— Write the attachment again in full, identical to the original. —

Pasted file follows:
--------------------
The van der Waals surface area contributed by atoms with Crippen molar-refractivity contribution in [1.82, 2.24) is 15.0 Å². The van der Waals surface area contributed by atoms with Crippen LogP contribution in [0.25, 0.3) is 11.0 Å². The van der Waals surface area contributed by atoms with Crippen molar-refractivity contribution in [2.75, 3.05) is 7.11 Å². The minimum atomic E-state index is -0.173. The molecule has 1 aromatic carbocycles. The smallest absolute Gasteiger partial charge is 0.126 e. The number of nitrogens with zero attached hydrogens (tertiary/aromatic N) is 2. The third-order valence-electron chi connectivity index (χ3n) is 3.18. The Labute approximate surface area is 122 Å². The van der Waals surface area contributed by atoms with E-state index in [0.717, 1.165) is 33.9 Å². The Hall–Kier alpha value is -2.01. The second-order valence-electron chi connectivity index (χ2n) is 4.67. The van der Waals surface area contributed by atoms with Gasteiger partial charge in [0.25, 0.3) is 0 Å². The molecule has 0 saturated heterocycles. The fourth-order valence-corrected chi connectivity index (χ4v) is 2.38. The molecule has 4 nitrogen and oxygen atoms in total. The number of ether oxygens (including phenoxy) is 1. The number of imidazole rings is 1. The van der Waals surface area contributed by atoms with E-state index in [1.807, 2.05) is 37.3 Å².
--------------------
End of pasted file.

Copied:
The van der Waals surface area contributed by atoms with Crippen molar-refractivity contribution in [1.82, 2.24) is 15.0 Å². The van der Waals surface area contributed by atoms with Crippen LogP contribution in [0.25, 0.3) is 11.0 Å². The van der Waals surface area contributed by atoms with Crippen molar-refractivity contribution in [2.75, 3.05) is 7.11 Å². The minimum atomic E-state index is -0.173. The molecule has 1 aromatic carbocycles. The smallest absolute Gasteiger partial charge is 0.126 e. The number of nitrogens with zero attached hydrogens (tertiary/aromatic N) is 2. The third-order valence-electron chi connectivity index (χ3n) is 3.18. The Labute approximate surface area is 122 Å². The van der Waals surface area contributed by atoms with E-state index in [0.717, 1.165) is 33.9 Å². The Hall–Kier alpha value is -2.01. The second-order valence-electron chi connectivity index (χ2n) is 4.67. The van der Waals surface area contributed by atoms with Gasteiger partial charge in [0.25, 0.3) is 0 Å². The molecule has 0 saturated heterocycles. The fourth-order valence-corrected chi connectivity index (χ4v) is 2.38. The molecule has 4 nitrogen and oxygen atoms in total. The number of ether oxygens (including phenoxy) is 1. The number of imidazole rings is 1. The van der Waals surface area contributed by atoms with E-state index in [1.807, 2.05) is 37.3 Å².